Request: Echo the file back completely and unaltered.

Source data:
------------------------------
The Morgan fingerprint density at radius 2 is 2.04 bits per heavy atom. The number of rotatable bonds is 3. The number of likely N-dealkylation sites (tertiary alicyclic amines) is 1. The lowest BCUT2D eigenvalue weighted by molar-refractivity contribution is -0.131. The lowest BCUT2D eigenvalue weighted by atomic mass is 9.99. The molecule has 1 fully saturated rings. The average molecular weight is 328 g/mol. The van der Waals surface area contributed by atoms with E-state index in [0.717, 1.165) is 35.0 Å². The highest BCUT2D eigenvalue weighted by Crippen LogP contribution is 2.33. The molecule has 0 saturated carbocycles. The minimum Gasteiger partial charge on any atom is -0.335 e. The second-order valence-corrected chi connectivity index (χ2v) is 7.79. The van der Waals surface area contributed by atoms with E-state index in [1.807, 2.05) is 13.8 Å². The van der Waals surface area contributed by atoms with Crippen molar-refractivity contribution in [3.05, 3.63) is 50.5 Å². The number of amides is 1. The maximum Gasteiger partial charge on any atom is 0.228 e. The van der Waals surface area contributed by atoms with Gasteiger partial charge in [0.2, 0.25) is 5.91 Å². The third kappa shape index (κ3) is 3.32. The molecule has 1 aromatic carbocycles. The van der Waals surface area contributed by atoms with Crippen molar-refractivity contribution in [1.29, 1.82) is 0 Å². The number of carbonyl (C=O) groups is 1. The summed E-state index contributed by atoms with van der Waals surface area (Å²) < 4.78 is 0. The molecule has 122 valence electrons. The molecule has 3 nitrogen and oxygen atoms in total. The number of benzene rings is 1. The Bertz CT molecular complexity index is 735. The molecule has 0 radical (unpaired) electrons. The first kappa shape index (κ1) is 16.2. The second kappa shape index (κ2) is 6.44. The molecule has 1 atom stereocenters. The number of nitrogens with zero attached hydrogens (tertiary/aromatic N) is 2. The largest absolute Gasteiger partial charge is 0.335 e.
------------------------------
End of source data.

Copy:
The Morgan fingerprint density at radius 2 is 2.04 bits per heavy atom. The number of rotatable bonds is 3. The number of likely N-dealkylation sites (tertiary alicyclic amines) is 1. The lowest BCUT2D eigenvalue weighted by molar-refractivity contribution is -0.131. The lowest BCUT2D eigenvalue weighted by atomic mass is 9.99. The molecule has 1 fully saturated rings. The average molecular weight is 328 g/mol. The van der Waals surface area contributed by atoms with E-state index in [0.717, 1.165) is 35.0 Å². The highest BCUT2D eigenvalue weighted by Crippen LogP contribution is 2.33. The molecule has 0 saturated carbocycles. The minimum Gasteiger partial charge on any atom is -0.335 e. The second-order valence-corrected chi connectivity index (χ2v) is 7.79. The van der Waals surface area contributed by atoms with E-state index in [1.807, 2.05) is 13.8 Å². The van der Waals surface area contributed by atoms with Crippen molar-refractivity contribution in [3.05, 3.63) is 50.5 Å². The number of amides is 1. The maximum Gasteiger partial charge on any atom is 0.228 e. The van der Waals surface area contributed by atoms with Gasteiger partial charge in [0.2, 0.25) is 5.91 Å². The third kappa shape index (κ3) is 3.32. The molecule has 1 aromatic carbocycles. The van der Waals surface area contributed by atoms with Crippen molar-refractivity contribution in [1.29, 1.82) is 0 Å². The number of carbonyl (C=O) groups is 1. The summed E-state index contributed by atoms with van der Waals surface area (Å²) < 4.78 is 0. The molecule has 122 valence electrons. The molecule has 3 nitrogen and oxygen atoms in total. The number of benzene rings is 1. The Bertz CT molecular complexity index is 735. The molecule has 0 radical (unpaired) electrons. The first kappa shape index (κ1) is 16.2. The second kappa shape index (κ2) is 6.44. The molecule has 1 atom stereocenters. The number of nitrogens with zero attached hydrogens (tertiary/aromatic N) is 2. The largest absolute Gasteiger partial charge is 0.335 e.